Melissa Rodriguez was accustomed to shifting her perspective. So, when her summer research project took an unexpected turn, she was able to pivot and find a new way to pursue her goal of improving global food safety and supply.
Rodriguez, a second-year veterinary student at the University of Illinois College of Veterinary Medicine, was born in the United States but spent most of her life and undergraduate career in Puerto Rico. Last summer she was one of thirteen students to be recognized as a fellow for the Foundation for Food and Animal Research. Rodriguez’s background motivated her to research a low-cost tool to detect pathogens in swine at meat processing plants.
“Seeing the huge difference between production here and production there (Puerto Rico) just made me more aware and more conscious of a lot of problems,” she said. “I want to be able to help them improve.”
Rodriguez entered her FFAR Fellowship with a detailed plan to construct a tool that could track swine disease, such as deltacorona virus (PDCoV), influenza A virus (IAV), and porcine respiratory and reproductive virus (PRRS), by analyzing wastewater at meat packing plants. She quickly came across a hiccup in her project.
Seeing the huge difference between production [in the U.S.] and production [in Puerto Rico] just made me more aware and more conscious of a lot of problems. I want to be able to help them improve.
– Melissa Rodriquez, Class of 2025
Because of the coronavirus pandemic, Rodriguez was unable to obtain wastewater samples. She had to adjust her focus and look at the situation from another perspective.
“We had a lot of troubleshooting in my project,” Rodriguez said. “We were not able to collect the wastewater samples, which was our initial goal. So instead, we just focused on trying to perfect the LAMP assay.”
Closer Look at LAMP
Rodriguez explained that “LAMP,” or loop mediated isothermal amplification, is a newer, less-known genetic amplification technique. Unlike other amplification methods, LAMP works faster and requires only one temperature. She shifted her project’s focus to improving the quicker, more cost-effective technique.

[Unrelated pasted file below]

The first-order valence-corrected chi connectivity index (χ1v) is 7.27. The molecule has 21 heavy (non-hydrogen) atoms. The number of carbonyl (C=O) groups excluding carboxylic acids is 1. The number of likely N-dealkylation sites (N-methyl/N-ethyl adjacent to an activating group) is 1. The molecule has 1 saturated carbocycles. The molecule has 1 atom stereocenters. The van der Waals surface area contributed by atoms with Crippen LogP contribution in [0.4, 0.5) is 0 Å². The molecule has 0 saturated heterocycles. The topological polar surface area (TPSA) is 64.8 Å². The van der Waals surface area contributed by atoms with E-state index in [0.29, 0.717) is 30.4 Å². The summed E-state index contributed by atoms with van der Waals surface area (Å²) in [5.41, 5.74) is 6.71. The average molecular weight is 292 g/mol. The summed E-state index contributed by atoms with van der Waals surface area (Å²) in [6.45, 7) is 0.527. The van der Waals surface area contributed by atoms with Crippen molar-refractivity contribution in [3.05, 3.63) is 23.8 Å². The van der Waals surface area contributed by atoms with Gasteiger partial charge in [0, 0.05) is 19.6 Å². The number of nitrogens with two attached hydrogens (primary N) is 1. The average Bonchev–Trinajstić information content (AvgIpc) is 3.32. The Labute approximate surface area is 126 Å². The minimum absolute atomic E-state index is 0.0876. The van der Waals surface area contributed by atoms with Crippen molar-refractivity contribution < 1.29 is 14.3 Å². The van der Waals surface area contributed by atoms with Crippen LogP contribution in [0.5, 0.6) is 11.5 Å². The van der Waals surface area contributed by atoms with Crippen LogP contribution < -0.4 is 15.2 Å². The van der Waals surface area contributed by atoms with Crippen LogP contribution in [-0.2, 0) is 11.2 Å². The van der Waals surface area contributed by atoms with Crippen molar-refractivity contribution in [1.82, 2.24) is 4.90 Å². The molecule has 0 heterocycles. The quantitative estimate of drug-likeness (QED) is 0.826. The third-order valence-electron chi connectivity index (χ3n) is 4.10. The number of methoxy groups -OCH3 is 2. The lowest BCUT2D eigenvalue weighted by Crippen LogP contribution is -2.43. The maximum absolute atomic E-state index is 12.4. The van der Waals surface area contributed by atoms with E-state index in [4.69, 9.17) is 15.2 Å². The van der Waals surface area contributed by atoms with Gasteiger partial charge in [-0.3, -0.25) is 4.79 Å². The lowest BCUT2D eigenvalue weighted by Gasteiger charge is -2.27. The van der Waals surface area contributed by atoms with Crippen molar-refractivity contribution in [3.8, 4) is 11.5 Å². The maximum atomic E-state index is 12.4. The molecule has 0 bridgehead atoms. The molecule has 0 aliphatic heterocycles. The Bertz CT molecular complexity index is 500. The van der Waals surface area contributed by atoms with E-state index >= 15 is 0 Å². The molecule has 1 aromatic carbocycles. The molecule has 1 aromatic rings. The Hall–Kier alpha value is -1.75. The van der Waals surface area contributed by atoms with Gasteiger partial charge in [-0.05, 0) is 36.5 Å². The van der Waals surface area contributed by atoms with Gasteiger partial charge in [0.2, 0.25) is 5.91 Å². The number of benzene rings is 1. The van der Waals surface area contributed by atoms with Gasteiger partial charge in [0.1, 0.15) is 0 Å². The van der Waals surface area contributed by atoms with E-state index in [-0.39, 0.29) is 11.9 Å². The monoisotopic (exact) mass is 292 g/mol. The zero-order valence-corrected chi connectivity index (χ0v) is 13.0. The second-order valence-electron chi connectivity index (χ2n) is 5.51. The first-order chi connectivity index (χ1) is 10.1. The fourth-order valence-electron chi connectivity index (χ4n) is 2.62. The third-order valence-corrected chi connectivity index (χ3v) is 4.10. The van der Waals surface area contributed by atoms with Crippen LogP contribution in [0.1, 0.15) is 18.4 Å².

Instead of working from wastewater samples, Rodriguez extracted DNA from swine diseases grown in a laboratory and used the LAMP method to amplify genes when a virus was present.
“Our ultimate goal is to be able to perfect the (LAMP) assay, and then be able to troubleshoot it and know what type of sample we can run it,” Rodriguez said. “(We want to know) how concentrated the samples have to be or how diluted they have to be. Then, the bigger picture is to take the information and go to the slaughterhouses and packing plants.”
Sharing Ideas, Making an Impact
As a fellow of FFAR, Rodriguez attended the National Veterinary Scholars Symposium to present her research at poster sessions alongside hundreds of students across the United States. She said because LAMP is a less-known method used for genetic amplification, her focus on this technology in her project allowed her the opportunity to teach others.
“It was good networking event among students,” Rodriguez said. “It included active conversations of sharing ideas or asking questions. People even asked me what I thought they could change with their research projects.”
With the opportunities she has had through FFAR and the University of Illinois, Rodriguez said she hopes to help the Puerto Rican animal industry to ethically increase animal production while increasing food safety and supply.
“With the resources that I have here and my background growing up in Puerto Rico, I feel like I can bridge that gap,” Rodriguez said.
By Haley Bickelhaupt